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|Title:||Assessing long-term pH change in an Australian river catchment using monitoring and palaeolimnological data|
|Citation:||Environmental Science and Technology (Washington), 2003; 37(15):3250-3255|
|Publisher:||Amer Chemical Soc|
|John Tibby, Michael A. Reid, Jennie Fluin, Barry T. Hart, and A. Peter Kershaw|
|Abstract:||Reviews of stream monitoring data suggest that there has been significant acidification (>1.0 pH unit at some sites) of Victorian streamwaters over the past 3 decades. To assess whether these declines are within the range of natural variability, we developed a diatom model for inferring past pH and applied it to a ca. 3500-yr diatom record from a flood plain lake, Callemondah 1 Billabong, on the Goulburn River, which has among the most substantial observed pH declines. The model has a jackkniffed r 2 between diatom inferred and measured pH of 0.77 and a root mean square error of prediction of 0.35 pH units. In the pre-European period, pH was stable (range 6.5-6.7) for approximately 3000 yr. Since European settlement around 160 yr ago, diatom-inferred billabong pH has increased significantly by >0.5 units. We hypothesize that this increase in pH is related to processes associated with land clearance (e.g., increased base cation load and decreased organic acid load). There is no evidence of the recent monitored declines in the Callemondah record, which may indicate that that flood plain lakes and the main stream are experiencing divergent pH trends or that the temporal resolution in the billabong sediment record is insufficient to register recent declines.|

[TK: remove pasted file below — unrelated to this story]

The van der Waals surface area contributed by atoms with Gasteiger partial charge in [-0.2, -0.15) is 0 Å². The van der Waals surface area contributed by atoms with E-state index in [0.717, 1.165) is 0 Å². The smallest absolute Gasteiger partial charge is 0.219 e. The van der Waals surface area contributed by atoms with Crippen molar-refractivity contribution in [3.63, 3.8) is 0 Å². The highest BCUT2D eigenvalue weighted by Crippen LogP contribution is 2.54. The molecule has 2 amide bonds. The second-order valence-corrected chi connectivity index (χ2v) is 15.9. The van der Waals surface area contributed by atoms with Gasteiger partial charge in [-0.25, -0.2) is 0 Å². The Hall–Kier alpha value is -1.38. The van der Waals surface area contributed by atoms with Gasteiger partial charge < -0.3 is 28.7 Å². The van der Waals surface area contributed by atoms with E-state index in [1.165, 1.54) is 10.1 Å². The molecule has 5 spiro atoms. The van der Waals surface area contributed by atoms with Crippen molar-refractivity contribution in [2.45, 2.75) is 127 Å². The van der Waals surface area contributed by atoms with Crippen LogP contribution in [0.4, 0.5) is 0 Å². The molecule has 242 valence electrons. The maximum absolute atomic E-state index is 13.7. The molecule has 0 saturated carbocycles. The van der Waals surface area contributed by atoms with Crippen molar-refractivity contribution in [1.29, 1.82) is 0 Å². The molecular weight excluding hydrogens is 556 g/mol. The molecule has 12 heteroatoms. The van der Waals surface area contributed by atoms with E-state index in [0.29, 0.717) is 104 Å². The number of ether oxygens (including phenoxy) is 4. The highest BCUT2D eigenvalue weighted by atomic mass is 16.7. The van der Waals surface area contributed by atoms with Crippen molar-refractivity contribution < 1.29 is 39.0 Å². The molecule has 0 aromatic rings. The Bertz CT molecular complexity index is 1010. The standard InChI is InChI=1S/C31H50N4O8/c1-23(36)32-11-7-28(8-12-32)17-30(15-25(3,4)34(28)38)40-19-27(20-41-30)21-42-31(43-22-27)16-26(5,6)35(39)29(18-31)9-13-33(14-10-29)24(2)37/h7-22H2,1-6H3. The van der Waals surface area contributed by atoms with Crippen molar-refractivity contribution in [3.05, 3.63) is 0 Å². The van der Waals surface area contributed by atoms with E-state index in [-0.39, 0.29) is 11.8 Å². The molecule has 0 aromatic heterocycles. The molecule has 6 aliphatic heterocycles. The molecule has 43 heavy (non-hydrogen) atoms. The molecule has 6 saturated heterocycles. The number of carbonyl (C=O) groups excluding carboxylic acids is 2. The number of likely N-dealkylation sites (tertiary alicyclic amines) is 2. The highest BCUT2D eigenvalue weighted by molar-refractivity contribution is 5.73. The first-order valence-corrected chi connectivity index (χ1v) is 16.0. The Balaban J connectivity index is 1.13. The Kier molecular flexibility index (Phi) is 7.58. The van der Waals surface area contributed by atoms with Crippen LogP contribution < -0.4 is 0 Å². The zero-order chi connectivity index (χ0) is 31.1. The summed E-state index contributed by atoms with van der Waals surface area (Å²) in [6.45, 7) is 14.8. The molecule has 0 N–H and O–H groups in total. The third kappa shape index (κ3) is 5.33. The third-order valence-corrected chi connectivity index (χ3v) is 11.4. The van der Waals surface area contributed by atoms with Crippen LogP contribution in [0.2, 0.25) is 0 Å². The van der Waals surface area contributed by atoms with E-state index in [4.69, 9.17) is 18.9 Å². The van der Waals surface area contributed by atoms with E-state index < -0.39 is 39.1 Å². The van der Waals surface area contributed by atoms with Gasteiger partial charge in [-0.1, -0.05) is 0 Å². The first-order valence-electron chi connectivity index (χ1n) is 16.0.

|Description:||Copyright © 2003 American Chemical Society|
|Appears in Collections:||Aurora harvest 6|
Environment Institute publications
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